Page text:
The lure of publicity is irresistible; more so when it comes gratis. With 24x7 television news channels, which require breaking news without a break, multiplying and the number of entertainment channels increasing, feeding of these channels has become quite a task. There is an adage in Telugu: “mandi ekkuvaite majjiga palachana”. Roughly translated, the adage means: “when quantity gets precedence over quality, the latter gets diluted.” As and when there is shortage of news, it is this diluted stuff that is thrust on the hapless viewer.
What is news? I am not competent to define it. But…
Prannoy Roy, Arnab Goswami, Rajdeep Sardesai and a few others decide as to what is news in English television channels at the national level. In Andhra Pradesh, stringers and part-timers of Telugu news channels as also print media (I have no idea about other languages) at the district and mandal headquarters decide on what is news at their respective levels. Because, barring major incidents, it is these journalists who decide as to what is worthy of publication or broadcasting and invariably the people manning news desks have to accept what is reported by them. I worked at the district headquarters for nearly three decades and I know this.
There exists a symbiotic relationship between the news-gatherer and the newsmaker or the news source. Publicity mongers are always on the look out for innovative methods, some times bordering on crankiness and even bizarre, to catch the attention of the news gatherer, and the latter, for his own reasons, is too willing to offer a slot for him.
A few instances of how publicity mongers resort to gimmicks to appear on TV channels and in print media, specially the former, will drive home the point. Bangi Anantayya is a former Mayor of Kurnool in Andhra Pradesh. He started his political career with TDP, crossed over to the Congress, made a “home coming”, and then again defected to the Congress. To express his unhappiness over the treatment meted out to him in whichever party he was or to protest against something like price hike etc., he became a “beggar“ with a bowl in his hand, resorted to sartorial gimmicks and became a “woman” and travelled in a bullock cart. Mr. Anantayya knew TV channels could not ignore these antics, and that was exactly what some of the channels did.
Protesting against the recent increase in electricity tariff, a Telugu Desam Party legislator from Krishna district tonsured his head. Could he have done it if there was no prospect of publicity? It is anybody’s guess. Some time ago, CPI State unit secretary Narayana “walked on his knees” in Srikakulam district to protest against some government measures. Was it a ploy to get the attention of the media?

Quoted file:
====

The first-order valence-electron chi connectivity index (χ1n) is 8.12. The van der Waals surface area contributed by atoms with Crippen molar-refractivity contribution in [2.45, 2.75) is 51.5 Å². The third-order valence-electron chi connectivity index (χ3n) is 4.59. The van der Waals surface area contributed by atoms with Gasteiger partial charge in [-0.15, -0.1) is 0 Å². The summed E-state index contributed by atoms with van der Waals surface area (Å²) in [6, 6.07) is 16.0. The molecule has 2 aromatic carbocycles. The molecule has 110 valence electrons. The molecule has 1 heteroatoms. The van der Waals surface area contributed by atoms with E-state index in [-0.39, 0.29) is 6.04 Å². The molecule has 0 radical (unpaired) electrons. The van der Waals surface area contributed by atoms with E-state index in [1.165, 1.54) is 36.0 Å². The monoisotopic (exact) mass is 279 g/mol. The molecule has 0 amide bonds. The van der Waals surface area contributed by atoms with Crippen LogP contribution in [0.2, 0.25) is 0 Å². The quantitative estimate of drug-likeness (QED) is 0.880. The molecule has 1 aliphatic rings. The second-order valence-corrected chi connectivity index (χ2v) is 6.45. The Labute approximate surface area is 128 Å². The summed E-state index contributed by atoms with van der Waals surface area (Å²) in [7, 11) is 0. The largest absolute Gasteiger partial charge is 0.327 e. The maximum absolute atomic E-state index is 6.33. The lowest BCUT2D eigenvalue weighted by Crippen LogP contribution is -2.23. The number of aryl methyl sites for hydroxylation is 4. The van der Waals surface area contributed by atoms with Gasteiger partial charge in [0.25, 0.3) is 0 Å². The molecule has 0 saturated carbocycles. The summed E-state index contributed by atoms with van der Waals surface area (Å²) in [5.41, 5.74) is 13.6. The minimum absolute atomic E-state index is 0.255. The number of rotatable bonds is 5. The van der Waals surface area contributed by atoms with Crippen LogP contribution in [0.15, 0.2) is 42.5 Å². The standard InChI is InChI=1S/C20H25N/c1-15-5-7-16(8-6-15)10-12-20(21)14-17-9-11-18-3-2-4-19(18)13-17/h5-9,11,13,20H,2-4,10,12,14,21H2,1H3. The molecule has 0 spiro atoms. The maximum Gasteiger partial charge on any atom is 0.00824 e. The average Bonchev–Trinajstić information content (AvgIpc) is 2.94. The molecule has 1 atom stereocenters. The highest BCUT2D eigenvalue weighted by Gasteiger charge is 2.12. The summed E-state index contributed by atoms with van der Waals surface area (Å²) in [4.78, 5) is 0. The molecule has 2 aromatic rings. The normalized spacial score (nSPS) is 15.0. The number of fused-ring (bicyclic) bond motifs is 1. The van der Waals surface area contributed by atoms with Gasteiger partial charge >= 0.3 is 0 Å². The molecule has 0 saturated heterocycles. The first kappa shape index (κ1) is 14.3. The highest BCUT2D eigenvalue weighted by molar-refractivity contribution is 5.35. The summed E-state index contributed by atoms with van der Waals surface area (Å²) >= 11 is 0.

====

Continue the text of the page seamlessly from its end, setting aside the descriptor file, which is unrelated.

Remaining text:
An interesting incident occurred at the collectorate in Visakhapatnam. On the grievances day (every Monday grievances are redressed in Andhra Pradesh), a woman barged into the chamber of the District Collector and requested his “permission to commit suicide”. The reason? She is “charming” and whenever she went to the government offices to seek some help, the officers, she alleged, wanted “quid pro quo”. What that “quid pro quo” means is not difficult to guess. The entire episode was faithfully highlighted by a prominent Telugu television channel. That the Collector ordered an enquiry and found her allegation false is another matter. Incidents of somebody threatening to jump from high-level water tanks, men removing their upper garments as a protest, organising dharnas with empty pots, sending bangles to men, etc., have become passé.
Old timers can recall how, during the days of Jana Sangh, Atal Behari Vajpayee travelled by a bullock cart to Parliament to protest against the hike in petrol price. This had struck an emotional chord with the common man. The then Prime Minister, Indira Gandhi, was at the peak of her popularity. Senior BJP leader Sushma Swaraj wanted party activists to resort to such innovative methods to highlight the problems of the people.
But people now are too intelligent to be swayed by the gimmicks that Anantayyas and others of his ilk resort to.
The question of ethics has also been raised about the live coverage of certain incidents that have taken place recently. Senior lawyer and Team Anna member, Mr. Prashant Bhushan, was beaten up in his chambers on the Supreme Court premises and that incident was filmed live. In Assam, a gang molested a girl in full public glare and this was videographed with details. Similarly, some youth, in an act of vigilantism, attacked young men and women in Karnataka. This too was captured live by a television channel.
Are the media personnel, who got the footage live, fortunate enough to be present where these incidents happened? Or, are new methods of “creating” news emerging? In the absence of proof, no motives could be attributed to anybody.
In Irving Wallace’s popular novel, “The Almighty”, Edward Armstead, son of a media tycoon, inherits his father’s huge fortune, but the latter, in his will, stipulates that Armstead could claim the fortune, including his popular daily newspaper New York Record, as his own only when the NYR surpasses the circulation of its rival New York Times within a year. Armstead resorts to all kinds of methods to achieve that objective. He controls, manipulates, and creates news and in that mad pursuit of his ambition to become “The Almighty”, by “creating news” he plans the killing of the President of the United States of America, with disastrous consequences.
Are we heading to that new phase of “creating news”?